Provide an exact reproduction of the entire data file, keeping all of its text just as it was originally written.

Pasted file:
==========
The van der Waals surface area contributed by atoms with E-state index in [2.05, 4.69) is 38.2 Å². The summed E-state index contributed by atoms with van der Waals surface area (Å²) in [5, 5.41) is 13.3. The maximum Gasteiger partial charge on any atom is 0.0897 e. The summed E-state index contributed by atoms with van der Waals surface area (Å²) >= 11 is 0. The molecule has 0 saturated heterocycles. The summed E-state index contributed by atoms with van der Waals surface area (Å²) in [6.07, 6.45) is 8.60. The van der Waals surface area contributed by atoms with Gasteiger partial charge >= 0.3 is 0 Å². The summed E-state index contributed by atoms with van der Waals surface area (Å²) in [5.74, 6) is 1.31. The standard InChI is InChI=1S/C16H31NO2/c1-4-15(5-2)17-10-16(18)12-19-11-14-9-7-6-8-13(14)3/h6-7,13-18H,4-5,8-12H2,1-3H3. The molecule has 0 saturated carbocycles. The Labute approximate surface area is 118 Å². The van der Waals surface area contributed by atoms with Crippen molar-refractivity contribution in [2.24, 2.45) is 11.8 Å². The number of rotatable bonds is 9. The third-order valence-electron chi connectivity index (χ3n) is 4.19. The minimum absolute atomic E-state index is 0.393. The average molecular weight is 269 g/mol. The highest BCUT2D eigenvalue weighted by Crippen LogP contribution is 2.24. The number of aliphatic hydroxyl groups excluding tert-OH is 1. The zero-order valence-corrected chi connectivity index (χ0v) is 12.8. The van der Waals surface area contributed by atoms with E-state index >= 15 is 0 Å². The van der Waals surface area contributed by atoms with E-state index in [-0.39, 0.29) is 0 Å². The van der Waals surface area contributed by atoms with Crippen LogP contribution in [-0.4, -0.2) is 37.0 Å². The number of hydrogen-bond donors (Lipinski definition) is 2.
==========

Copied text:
The van der Waals surface area contributed by atoms with E-state index in [2.05, 4.69) is 38.2 Å². The summed E-state index contributed by atoms with van der Waals surface area (Å²) in [5, 5.41) is 13.3. The maximum Gasteiger partial charge on any atom is 0.0897 e. The summed E-state index contributed by atoms with van der Waals surface area (Å²) >= 11 is 0. The molecule has 0 saturated heterocycles. The summed E-state index contributed by atoms with van der Waals surface area (Å²) in [6.07, 6.45) is 8.60. The van der Waals surface area contributed by atoms with Gasteiger partial charge >= 0.3 is 0 Å². The summed E-state index contributed by atoms with van der Waals surface area (Å²) in [5.74, 6) is 1.31. The standard InChI is InChI=1S/C16H31NO2/c1-4-15(5-2)17-10-16(18)12-19-11-14-9-7-6-8-13(14)3/h6-7,13-18H,4-5,8-12H2,1-3H3. The molecule has 0 saturated carbocycles. The Labute approximate surface area is 118 Å². The van der Waals surface area contributed by atoms with Crippen molar-refractivity contribution in [2.24, 2.45) is 11.8 Å². The number of rotatable bonds is 9. The third-order valence-electron chi connectivity index (χ3n) is 4.19. The minimum absolute atomic E-state index is 0.393. The average molecular weight is 269 g/mol. The highest BCUT2D eigenvalue weighted by Crippen LogP contribution is 2.24. The number of aliphatic hydroxyl groups excluding tert-OH is 1. The zero-order valence-corrected chi connectivity index (χ0v) is 12.8. The van der Waals surface area contributed by atoms with E-state index >= 15 is 0 Å². The van der Waals surface area contributed by atoms with E-state index in [-0.39, 0.29) is 0 Å². The van der Waals surface area contributed by atoms with Crippen LogP contribution in [-0.4, -0.2) is 37.0 Å². The number of hydrogen-bond donors (Lipinski definition) is 2.